QSEHRA: What Are They And Why You Should Know!
By Lars Schultz, Benefits Consultant
Thereís new way for small employers and non-profits to offer health insurance to their employees and many organizations arenít even aware it exists. Letís take a dive into QSEHRAs!
QSEHRA stands for Qualified Small Employer Health Reimbursement Arrangement. It allows a small employer to set aside a fixed amount of money each month for an employee to purchase individual health insurance or use on medical expenses, tax free. In a nutshell, employees pay their own health expenses and medical bills to the insurance company or doctorís office directly, they then provide proof of their expenses to their employer and the employer reimburses the employee up to the set limits.
Now that you know the basics of a QSEHRA, Ietís dig deeper:
Where did QSEHRAs come from?
QSEHRAs were born in December 2016 from a provision in the 21st Century Cures Act. The provision was quietly snuck through and many people did not even know about it. If youíre wondering if this provision will stay in the law - it was one of the measures that had bi-partisan support, so odds are it will stick around.
What are some benefits of a QSEHRA?
- Tax Advantages: Employers can make reimbursements without having to pay payroll taxes and employees do not have to recognize income tax. Be sure to consult with your tax advisor on specific tax implications for your company!
- Flexibility: There are no requirements for minimum contributions or participation rates.
Is my business eligible?
- Cost Control: Employers can set how much they want to contribute each year (up to a maximum) and there are never any increases unless the employer chooses to increase the amount.
To be eligible to provide a QSEHRA, an employer must meet the following two requirements:
ALEs are employers that employ, on average, at least 50 full-time employees, including full-time equivalents, during the preceding calendar year.
- The employer is not an applicable large employer (ALE) that is subject to the ACAís employer shared responsibility rules.
- The employer does not maintain a group health plan for any of its employees.
What are the maximum reimbursement rates for 2020?
Like all HRAs, a QSEHRA must be funded solely by the employer. Employees cannot make their own contributions, either directly or indirectly through salary reduction contributions. QSEHRAs can be designed to permit carryovers of unused amounts. However, IRS Notice 2017-67 confirms that any carryovers of unused amounts from a prior plan year are taken into account when determining an employeeís maximum annual benefit.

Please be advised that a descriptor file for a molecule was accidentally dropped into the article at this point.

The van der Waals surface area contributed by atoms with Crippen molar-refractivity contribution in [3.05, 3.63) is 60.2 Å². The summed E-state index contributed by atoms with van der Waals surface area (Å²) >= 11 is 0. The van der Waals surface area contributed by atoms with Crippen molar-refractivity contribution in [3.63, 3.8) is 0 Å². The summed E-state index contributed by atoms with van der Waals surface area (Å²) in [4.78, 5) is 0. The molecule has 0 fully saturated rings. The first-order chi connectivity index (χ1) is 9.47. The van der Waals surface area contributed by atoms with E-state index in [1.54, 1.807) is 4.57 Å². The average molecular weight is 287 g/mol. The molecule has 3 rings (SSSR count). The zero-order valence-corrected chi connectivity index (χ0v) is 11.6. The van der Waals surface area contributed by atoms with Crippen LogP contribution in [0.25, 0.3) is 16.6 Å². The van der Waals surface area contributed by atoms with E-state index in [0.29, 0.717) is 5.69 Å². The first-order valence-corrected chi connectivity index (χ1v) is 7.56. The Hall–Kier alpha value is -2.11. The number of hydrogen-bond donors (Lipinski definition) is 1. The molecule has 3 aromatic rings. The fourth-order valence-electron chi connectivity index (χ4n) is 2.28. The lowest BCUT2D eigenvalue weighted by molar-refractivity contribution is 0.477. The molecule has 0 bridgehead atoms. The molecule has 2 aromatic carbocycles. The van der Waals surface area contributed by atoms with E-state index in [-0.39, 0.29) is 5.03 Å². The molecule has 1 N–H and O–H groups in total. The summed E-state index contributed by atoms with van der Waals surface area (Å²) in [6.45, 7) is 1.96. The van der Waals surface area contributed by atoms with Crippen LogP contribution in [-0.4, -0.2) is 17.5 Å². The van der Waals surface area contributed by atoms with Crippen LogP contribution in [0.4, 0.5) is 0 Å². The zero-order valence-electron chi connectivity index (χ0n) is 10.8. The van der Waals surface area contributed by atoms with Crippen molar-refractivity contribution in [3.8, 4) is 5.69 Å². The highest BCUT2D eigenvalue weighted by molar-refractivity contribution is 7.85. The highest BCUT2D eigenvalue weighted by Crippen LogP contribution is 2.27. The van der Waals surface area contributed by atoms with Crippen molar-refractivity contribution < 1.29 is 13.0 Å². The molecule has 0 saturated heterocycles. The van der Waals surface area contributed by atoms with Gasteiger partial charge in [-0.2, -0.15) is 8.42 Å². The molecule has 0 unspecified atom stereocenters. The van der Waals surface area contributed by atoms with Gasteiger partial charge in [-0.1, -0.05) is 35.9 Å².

How do I administer a QSEHRA?
There are a few things you will need to do to make sure that youíre administering the plan properly:
The administration rules can be difficult for a small employer. If rules arenít followed the IRS could deem your QSEHRA invalid and all of your reimbursements would become taxable income for both you and your employees. Having a third party administer the plan for you is highly recommended.
- Verify employees are covered by an insurance plan
- Employees can be covered by a spouseís plan, a parentís plan or their own individual plan
- Plans must provide Minimum Essential Coverage (MEC)
- MEC plans include major medical plans, Medicaid or Medicare
- Reimburse claims once they have been submitted by employees
- File form 720 and pay the Patient-Centered Outcomes Research Center Trust Fund (PCORTF) fee for each plan year (July 31 deadline).
- Provide a written notice to each eligible employee. This notice must be provided no later than 90 days before the beginning of the year.
- For employees who become eligible to participate in the QSEHRA during the year, the notice must be provided by the date on which the employee becomes eligible to participate.
- Keep accurate records.
Now that you know what a QSEHRA is, it may be a great option for you and your employees!